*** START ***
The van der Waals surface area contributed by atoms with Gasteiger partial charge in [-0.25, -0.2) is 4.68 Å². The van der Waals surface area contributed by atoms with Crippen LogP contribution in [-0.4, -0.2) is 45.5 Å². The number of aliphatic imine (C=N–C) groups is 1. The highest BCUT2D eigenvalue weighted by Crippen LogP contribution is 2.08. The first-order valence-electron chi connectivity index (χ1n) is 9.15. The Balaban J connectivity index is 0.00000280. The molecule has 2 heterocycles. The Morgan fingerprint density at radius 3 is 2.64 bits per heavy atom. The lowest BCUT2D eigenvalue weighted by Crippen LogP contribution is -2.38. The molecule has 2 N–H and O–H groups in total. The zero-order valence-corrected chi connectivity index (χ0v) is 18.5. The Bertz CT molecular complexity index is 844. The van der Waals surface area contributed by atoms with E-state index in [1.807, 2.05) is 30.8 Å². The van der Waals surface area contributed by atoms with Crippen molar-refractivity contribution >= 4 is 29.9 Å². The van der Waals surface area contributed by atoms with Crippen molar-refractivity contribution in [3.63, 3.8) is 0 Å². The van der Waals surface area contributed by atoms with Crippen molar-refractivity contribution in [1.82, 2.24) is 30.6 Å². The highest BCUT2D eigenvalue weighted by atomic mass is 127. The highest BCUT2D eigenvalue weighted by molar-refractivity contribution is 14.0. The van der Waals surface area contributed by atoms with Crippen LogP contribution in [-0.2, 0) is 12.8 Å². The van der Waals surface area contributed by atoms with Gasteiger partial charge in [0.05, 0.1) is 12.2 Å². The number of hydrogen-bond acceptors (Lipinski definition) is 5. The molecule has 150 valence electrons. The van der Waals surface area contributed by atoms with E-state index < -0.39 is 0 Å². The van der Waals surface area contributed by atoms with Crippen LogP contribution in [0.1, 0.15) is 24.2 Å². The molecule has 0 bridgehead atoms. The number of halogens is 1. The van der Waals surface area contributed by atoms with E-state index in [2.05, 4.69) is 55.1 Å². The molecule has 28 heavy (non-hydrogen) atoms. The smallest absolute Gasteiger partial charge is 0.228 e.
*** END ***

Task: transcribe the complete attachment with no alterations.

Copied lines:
The van der Waals surface area contributed by atoms with Gasteiger partial charge in [-0.25, -0.2) is 4.68 Å². The van der Waals surface area contributed by atoms with Crippen LogP contribution in [-0.4, -0.2) is 45.5 Å². The number of aliphatic imine (C=N–C) groups is 1. The highest BCUT2D eigenvalue weighted by Crippen LogP contribution is 2.08. The first-order valence-electron chi connectivity index (χ1n) is 9.15. The Balaban J connectivity index is 0.00000280. The molecule has 2 heterocycles. The Morgan fingerprint density at radius 3 is 2.64 bits per heavy atom. The lowest BCUT2D eigenvalue weighted by Crippen LogP contribution is -2.38. The molecule has 2 N–H and O–H groups in total. The zero-order valence-corrected chi connectivity index (χ0v) is 18.5. The Bertz CT molecular complexity index is 844. The van der Waals surface area contributed by atoms with E-state index in [1.807, 2.05) is 30.8 Å². The van der Waals surface area contributed by atoms with Crippen molar-refractivity contribution >= 4 is 29.9 Å². The van der Waals surface area contributed by atoms with Crippen molar-refractivity contribution in [3.63, 3.8) is 0 Å². The van der Waals surface area contributed by atoms with Crippen molar-refractivity contribution in [1.82, 2.24) is 30.6 Å². The highest BCUT2D eigenvalue weighted by atomic mass is 127. The highest BCUT2D eigenvalue weighted by molar-refractivity contribution is 14.0. The van der Waals surface area contributed by atoms with Crippen LogP contribution in [-0.2, 0) is 12.8 Å². The van der Waals surface area contributed by atoms with Gasteiger partial charge in [0.05, 0.1) is 12.2 Å². The number of hydrogen-bond acceptors (Lipinski definition) is 5. The molecule has 150 valence electrons. The van der Waals surface area contributed by atoms with E-state index < -0.39 is 0 Å². The van der Waals surface area contributed by atoms with Crippen LogP contribution in [0.1, 0.15) is 24.2 Å². The molecule has 0 bridgehead atoms. The number of halogens is 1. The van der Waals surface area contributed by atoms with E-state index in [2.05, 4.69) is 55.1 Å². The molecule has 28 heavy (non-hydrogen) atoms. The smallest absolute Gasteiger partial charge is 0.228 e.